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Ward ready for new challenge

Dedric Ward's first day as a Patriot was a busy one. The free agent wideout arrived in Foxborough Thursday morning, met with Bill Belichick and Scott Pioli, signed a deal to join the team's tiny receiving corps and scurried out to the practice field for the final day of passing camp.

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            Despite that hectic start, Ward believes New England will prove to be a good fit for his skills. "Obviously, being so late and missing most of these workouts and the passing stuff they do is a disadvantage," the 5-9, 185-pounder said shortly after practice. "But having knowledge of the system makes it that much easier. I know the offense and I know what they're doing so [offensive coordinator] Charlie [Weis] feels comfortable enough with me to know he can throw me out there right away and know what I can do."  

Ward's familiarity with Weis' system comes from his early days with the New York Jets. Ward spent the first four years of his career in New York (1997-2000) and Weis was the offensive coordinator for the first three of those. Spending most of his time under Weis as an extra receiver in the Jets spread offense, Ward enjoyed the experience.

"After taking a few visits and speaking to some different teams, being in a system that I had been successful in was obviously a big reason for me coming to New England," Ward said. "[The Patriots] have a passing-style offense. You see Deion Branch have a great start last year because he has good quickness and speed and it doesn't take a rocket scientist to see the different ways the Patriots exploit people's weaknesses.

"I saw that first-hand when I was in New York getting established with Coach Weis and his offense. I think it's a tremendous opportunity for a lot of guys to touch the ball. It's a high percentage, quick passing game where you get the ball in guys' hands who can do something with it after the catch."

Ward has periodically been that type of receiver during his six-year NFL career. In starting 15 of his 43 career games when Weis and Belichick were in New York working under Bill Parcells, Ward caught 65 passes for 1,014 yards and eight touchdowns.

But his best work came in 2000, one year after Belichick and Weis left for New England. Ward started all 16 games and established career highs in receptions (54) and yards (801) while adding three touchdowns. That performance was good enough to earn a free agent deal in Miami, where Ward played the past two seasons.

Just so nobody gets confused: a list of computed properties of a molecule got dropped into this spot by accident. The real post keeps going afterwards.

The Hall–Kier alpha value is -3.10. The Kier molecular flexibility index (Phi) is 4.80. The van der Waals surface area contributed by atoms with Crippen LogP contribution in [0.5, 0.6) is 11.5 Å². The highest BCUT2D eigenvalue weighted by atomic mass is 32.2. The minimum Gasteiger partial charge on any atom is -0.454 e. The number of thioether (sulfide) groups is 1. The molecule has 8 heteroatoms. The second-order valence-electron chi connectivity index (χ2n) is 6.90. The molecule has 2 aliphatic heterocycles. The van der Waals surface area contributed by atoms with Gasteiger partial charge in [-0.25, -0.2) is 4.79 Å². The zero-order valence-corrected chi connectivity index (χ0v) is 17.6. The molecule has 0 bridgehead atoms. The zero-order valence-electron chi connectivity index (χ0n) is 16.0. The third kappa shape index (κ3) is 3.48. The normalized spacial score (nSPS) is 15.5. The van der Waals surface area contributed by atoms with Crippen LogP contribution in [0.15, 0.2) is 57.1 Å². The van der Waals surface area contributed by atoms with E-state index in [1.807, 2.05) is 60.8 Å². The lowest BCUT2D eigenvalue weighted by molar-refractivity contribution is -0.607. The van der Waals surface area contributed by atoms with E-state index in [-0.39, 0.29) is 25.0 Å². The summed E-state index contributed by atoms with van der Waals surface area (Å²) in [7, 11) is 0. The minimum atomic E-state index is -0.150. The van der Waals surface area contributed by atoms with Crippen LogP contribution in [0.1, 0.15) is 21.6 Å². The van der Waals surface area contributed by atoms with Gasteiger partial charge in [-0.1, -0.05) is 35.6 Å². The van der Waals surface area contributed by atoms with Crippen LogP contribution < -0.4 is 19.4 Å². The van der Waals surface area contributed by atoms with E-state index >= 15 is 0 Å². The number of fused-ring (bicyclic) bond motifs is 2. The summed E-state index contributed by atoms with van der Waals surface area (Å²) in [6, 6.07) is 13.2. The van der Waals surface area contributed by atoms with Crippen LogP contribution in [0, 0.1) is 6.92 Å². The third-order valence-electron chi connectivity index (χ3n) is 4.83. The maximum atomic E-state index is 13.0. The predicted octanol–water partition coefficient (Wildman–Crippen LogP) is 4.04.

But things didn't go as smoothly with the Fish, despite Miami's glaring need for help at wide receiver. In two seasons with the Dolphins, Ward managed to start just two of his 29 games and caught only 40 passes for 381 yards and failed to score a single touchdown.

"Sometimes you get into different systems and different schemes and you don't get the opportunities you once had and that was kind of what happened in Miami," Ward said. "It was a bad situation for me – not from a personal standpoint but from a business standpoint. I don't think they utilized me as well as they could have or should have but that's obviously something the coaches decide.

"Charlie allowed me to do a lot of different things in New York – he got the ball into my hands – and it's definitely gratifying to know that I can come back and hopefully have some pretty good production later in my career."

Ward joins fellow vertically-challenged receivers Troy Brown, David Patten and Branch, as well as rookie Bethel Johnson (5-11) and second-year man David Givens, who at 6-0 is the giant of the group.

The only receivers on the current roster listed at greater than 6-0 are Chas Gessner, a 6-4 undrafted free agent out of Brown, practice squad veteran T.C. Taylor (6-3) and rookie free agent Dan Stricker (6-1). The Patriots had looked at a pair of bigger targets in free agents Oronde Gadsden (Miami) and Germane Crowell (Detroit) but were unable to reach an agreement with either.

Beyond the top three, battles for roster spots figure to be fierce. But Ward understands, despite his six years of NFL experience, that job security is never a certainty.

"Nothing has been given to me," he said. "I'm going to come in here and work my butt off and try to fight my way into the rotation – whether that's the fourth, fifth or sixth guy, whatever – I'm going to have to earn my stripes. I know they have some quality guys who have been in the system for a couple of years so I'm coming in with a level head knowing that everything I get is going to be earned."

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